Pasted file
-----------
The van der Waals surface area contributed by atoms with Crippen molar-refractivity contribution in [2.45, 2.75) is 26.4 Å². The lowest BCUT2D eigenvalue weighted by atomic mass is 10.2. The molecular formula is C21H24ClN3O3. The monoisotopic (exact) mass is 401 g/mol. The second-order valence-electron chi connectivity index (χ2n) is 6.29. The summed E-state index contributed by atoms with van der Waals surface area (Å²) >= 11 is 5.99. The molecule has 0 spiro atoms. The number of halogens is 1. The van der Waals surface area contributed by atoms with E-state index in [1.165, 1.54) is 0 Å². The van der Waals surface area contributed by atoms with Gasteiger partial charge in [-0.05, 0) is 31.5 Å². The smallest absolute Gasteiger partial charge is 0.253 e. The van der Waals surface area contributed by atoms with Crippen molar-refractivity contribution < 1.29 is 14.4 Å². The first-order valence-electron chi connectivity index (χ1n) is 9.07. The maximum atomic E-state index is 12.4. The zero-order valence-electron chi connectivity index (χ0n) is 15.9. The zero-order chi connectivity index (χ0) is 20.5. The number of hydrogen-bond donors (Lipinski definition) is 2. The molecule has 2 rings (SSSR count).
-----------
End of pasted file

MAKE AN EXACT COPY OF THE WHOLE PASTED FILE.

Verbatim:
The van der Waals surface area contributed by atoms with Crippen molar-refractivity contribution in [2.45, 2.75) is 26.4 Å². The lowest BCUT2D eigenvalue weighted by atomic mass is 10.2. The molecular formula is C21H24ClN3O3. The monoisotopic (exact) mass is 401 g/mol. The second-order valence-electron chi connectivity index (χ2n) is 6.29. The summed E-state index contributed by atoms with van der Waals surface area (Å²) >= 11 is 5.99. The molecule has 0 spiro atoms. The number of halogens is 1. The van der Waals surface area contributed by atoms with E-state index in [1.165, 1.54) is 0 Å². The van der Waals surface area contributed by atoms with Gasteiger partial charge in [-0.05, 0) is 31.5 Å². The smallest absolute Gasteiger partial charge is 0.253 e. The van der Waals surface area contributed by atoms with Crippen molar-refractivity contribution < 1.29 is 14.4 Å². The first-order valence-electron chi connectivity index (χ1n) is 9.07. The maximum atomic E-state index is 12.4. The zero-order valence-electron chi connectivity index (χ0n) is 15.9. The zero-order chi connectivity index (χ0) is 20.5. The number of hydrogen-bond donors (Lipinski definition) is 2. The molecule has 2 rings (SSSR count).